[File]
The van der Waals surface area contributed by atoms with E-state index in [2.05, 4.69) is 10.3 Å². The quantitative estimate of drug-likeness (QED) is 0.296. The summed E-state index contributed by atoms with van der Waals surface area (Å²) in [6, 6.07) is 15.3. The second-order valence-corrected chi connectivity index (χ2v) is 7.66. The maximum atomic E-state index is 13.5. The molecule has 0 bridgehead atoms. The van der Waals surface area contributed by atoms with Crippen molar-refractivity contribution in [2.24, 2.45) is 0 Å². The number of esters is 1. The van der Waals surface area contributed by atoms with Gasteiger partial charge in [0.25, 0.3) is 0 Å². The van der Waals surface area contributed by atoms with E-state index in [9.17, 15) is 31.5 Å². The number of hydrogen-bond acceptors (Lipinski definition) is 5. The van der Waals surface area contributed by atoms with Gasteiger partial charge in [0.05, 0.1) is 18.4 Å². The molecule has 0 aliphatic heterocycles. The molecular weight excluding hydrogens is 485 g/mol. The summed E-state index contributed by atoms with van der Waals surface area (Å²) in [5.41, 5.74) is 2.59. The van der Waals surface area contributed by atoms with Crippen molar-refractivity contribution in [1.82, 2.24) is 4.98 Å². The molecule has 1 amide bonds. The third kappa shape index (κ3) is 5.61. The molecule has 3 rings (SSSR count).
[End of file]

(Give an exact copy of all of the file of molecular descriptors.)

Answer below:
The van der Waals surface area contributed by atoms with E-state index in [2.05, 4.69) is 10.3 Å². The quantitative estimate of drug-likeness (QED) is 0.296. The summed E-state index contributed by atoms with van der Waals surface area (Å²) in [6, 6.07) is 15.3. The second-order valence-corrected chi connectivity index (χ2v) is 7.66. The maximum atomic E-state index is 13.5. The molecule has 0 bridgehead atoms. The van der Waals surface area contributed by atoms with Crippen molar-refractivity contribution in [2.24, 2.45) is 0 Å². The number of esters is 1. The van der Waals surface area contributed by atoms with Gasteiger partial charge in [0.25, 0.3) is 0 Å². The van der Waals surface area contributed by atoms with E-state index in [9.17, 15) is 31.5 Å². The number of hydrogen-bond acceptors (Lipinski definition) is 5. The van der Waals surface area contributed by atoms with Gasteiger partial charge in [0.05, 0.1) is 18.4 Å². The molecule has 0 aliphatic heterocycles. The molecular weight excluding hydrogens is 485 g/mol. The summed E-state index contributed by atoms with van der Waals surface area (Å²) in [5.41, 5.74) is 2.59. The van der Waals surface area contributed by atoms with Crippen molar-refractivity contribution in [1.82, 2.24) is 4.98 Å². The molecule has 1 amide bonds. The third kappa shape index (κ3) is 5.61. The molecule has 3 rings (SSSR count).